COMMENTARY

Group will provide documents, advice to expand rights of small farmers to sell whole food to willing buyers
New legal-defense fund sets its sites on freeing buyers and sellers of farm-fresh food from government “protection.”

By David G. Cox

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Posted June 15, 2007: A new organization is being formed to help small farmers and growers throughout the country make their products directly available to the private consumer.

Called the Farm to Consumer Legal Defense Fund (FTCLDF), the organization will be launched July 4 by activating a website (www.ftcldf.org) and through advertising. Its purpose is to “protect the constitutional right of the nation’s family farms to provide through any legal means unprocessed and processed farm foods directly to consumers; to protect the constitutional right of consumers to obtain unprocessed and processed farm foods directly from family farms; and to protect the nation’s family farms from harassment by federal, state and local government interference with food production and/or on-farm food processing.”

There is a growing need for this type of organization, demonstrated by what farmers are experiencing around the country as they try to sell their products.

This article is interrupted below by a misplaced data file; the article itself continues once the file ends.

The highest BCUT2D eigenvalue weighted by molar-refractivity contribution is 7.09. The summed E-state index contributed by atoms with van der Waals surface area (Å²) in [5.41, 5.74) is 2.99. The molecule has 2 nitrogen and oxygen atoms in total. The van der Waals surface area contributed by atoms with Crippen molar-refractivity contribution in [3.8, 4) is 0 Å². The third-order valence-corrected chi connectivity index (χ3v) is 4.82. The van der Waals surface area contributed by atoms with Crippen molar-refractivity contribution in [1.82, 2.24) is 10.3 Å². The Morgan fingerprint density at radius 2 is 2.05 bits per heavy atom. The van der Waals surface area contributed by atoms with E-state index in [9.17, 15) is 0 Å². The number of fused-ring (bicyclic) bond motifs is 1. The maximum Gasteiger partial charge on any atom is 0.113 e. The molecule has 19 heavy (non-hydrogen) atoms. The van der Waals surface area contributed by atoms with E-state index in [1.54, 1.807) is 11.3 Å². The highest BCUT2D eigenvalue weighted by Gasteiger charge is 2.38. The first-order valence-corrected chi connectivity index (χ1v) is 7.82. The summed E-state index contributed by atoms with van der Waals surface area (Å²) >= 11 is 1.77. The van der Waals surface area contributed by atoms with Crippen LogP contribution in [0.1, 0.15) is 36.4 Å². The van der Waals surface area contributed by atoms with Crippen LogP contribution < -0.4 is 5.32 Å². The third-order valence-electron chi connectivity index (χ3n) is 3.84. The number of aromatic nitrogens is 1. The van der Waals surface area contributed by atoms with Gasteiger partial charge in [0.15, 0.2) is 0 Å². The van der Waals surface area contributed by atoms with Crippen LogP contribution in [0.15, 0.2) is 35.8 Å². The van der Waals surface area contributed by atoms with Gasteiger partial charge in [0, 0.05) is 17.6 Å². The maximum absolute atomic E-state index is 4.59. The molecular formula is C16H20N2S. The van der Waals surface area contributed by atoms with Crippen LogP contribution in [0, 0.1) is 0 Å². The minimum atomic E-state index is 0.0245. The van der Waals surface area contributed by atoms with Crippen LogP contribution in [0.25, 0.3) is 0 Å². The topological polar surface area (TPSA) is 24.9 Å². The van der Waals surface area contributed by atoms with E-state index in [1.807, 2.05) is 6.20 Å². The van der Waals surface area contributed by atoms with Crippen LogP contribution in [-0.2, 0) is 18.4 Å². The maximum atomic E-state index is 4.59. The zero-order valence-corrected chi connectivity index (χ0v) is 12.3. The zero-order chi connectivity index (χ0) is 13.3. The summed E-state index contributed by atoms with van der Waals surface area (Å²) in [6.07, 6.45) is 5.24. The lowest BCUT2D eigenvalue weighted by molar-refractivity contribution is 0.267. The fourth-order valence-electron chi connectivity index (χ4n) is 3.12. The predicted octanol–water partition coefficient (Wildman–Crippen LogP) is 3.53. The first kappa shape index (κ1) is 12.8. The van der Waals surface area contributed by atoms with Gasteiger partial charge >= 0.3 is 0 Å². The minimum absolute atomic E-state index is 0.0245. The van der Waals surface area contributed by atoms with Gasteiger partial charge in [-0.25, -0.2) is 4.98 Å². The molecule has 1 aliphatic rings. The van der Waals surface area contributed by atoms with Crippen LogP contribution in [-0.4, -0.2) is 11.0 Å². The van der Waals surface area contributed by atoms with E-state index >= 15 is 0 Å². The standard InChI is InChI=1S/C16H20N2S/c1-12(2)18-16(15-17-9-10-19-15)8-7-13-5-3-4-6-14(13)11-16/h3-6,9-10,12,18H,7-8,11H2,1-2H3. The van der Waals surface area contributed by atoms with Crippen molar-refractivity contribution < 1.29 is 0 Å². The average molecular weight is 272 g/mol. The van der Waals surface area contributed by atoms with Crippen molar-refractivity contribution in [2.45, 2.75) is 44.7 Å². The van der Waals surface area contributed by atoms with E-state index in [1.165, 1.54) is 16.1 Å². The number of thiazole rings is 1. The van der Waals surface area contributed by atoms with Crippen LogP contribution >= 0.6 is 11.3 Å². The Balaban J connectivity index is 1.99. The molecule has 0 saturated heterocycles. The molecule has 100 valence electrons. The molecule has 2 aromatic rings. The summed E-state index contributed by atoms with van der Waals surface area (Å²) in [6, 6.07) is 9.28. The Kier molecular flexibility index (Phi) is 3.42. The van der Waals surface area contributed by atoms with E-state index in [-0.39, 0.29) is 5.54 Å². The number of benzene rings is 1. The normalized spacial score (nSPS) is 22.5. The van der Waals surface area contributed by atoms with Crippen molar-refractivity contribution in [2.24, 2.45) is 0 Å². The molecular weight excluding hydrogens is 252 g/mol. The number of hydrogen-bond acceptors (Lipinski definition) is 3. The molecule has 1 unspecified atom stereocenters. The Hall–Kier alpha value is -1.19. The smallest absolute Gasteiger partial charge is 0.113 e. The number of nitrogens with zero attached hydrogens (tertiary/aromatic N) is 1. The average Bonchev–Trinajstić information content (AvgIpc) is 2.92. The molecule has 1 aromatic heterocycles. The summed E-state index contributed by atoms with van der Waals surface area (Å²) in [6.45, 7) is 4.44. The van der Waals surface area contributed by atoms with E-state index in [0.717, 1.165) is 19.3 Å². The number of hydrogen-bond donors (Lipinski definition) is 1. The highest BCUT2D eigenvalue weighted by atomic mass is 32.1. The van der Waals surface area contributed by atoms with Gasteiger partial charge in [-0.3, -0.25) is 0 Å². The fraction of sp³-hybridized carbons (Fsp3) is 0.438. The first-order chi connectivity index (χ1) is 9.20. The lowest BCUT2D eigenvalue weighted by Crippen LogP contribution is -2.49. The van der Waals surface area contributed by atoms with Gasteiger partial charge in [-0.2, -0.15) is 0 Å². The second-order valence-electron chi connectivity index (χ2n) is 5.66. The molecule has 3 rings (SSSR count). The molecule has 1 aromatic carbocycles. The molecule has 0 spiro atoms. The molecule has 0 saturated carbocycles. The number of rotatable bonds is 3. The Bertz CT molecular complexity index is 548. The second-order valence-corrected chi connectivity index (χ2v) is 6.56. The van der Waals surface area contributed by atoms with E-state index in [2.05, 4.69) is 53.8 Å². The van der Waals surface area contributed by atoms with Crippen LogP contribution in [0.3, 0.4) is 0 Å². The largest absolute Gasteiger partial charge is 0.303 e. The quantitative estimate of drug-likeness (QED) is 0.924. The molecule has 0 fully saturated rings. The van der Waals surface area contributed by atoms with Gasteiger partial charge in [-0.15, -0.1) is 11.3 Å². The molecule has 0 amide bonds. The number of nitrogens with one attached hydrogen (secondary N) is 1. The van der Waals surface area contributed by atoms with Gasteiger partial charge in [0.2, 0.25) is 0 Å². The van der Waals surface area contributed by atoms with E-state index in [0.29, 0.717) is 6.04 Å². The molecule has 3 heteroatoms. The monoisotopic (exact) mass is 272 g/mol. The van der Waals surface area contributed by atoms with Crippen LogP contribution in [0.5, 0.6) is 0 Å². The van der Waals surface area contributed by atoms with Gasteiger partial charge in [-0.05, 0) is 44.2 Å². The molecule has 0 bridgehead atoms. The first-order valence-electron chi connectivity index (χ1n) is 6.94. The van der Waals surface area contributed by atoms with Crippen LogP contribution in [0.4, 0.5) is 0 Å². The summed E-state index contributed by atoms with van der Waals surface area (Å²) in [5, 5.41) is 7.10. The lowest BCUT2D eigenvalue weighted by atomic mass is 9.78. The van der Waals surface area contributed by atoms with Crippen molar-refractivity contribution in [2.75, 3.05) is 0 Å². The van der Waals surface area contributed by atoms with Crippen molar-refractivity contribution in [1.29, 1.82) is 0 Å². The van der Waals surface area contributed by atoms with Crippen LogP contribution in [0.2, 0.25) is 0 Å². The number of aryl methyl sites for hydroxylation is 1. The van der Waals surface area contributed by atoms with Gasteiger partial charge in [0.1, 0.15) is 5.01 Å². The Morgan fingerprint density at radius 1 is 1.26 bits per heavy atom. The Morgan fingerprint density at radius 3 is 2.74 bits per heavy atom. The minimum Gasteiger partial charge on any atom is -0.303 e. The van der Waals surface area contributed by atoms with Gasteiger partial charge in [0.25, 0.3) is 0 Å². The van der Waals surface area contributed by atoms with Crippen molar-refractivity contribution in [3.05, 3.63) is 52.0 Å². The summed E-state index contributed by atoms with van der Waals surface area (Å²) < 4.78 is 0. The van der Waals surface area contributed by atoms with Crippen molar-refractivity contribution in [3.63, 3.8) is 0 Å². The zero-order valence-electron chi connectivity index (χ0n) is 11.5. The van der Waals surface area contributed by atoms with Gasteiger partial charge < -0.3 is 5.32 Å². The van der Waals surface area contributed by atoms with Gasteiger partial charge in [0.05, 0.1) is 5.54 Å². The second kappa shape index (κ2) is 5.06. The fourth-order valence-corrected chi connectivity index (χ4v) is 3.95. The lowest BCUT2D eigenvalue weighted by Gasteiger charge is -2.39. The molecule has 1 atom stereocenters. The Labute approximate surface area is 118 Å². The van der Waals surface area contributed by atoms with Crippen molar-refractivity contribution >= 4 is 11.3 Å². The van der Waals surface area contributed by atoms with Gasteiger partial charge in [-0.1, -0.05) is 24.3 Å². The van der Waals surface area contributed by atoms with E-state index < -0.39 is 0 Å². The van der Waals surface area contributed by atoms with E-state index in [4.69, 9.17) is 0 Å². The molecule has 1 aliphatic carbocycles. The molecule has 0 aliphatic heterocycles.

For example, during the 2006 “raw milk wars” in Ohio, the Ohio Department of Agriculture (ODA) was attempting to interfere with herd-share operations whereby owners of cows were exercising their right to drink raw milk from the cow they owned. Because the transaction was purely private in nature and did not involve the “public’s health,” there was no justification for the ODA to interfere with the transaction. However, that did not stop ODA from pursuing an aggressive and at times abusive program of trying to put herd-share operations out of business. This included the case of Carol Schmitmeyer, who temporarily lost her producer’s license until it was reinstated by a local common pleas court judge on appeal.

In addition, farmers in Virginia have attempted to engage in “artisinal processing” whereby they process a small number of bovines, poultry or lamb on their property, yet they are now being treated unfairly by the federal government.

For example, after obtaining a license to install, construct and operate a meat-processing facility, farmer Bev Eggleston of Eco-Friendly Foods was informed by the USDA that the department would no longer be inspecting Eggleston’s facility because it was not processing enough animals. Without such inspections, the facility can no longer can be certified. Thus, Eggleston is not only out of business, he is in debt to the tune of several hundred thousand dollars. Other local farmers, including well-known pasture-based pioneer Joel Salatin of Polyface, Inc., cannot use the facility to supply a growing demand for locally and sustainably produced meat.

Other examples of governmental regulation acting as a roadblock or impediment to the small farm’s ability to make a decent living appear throughout the United States: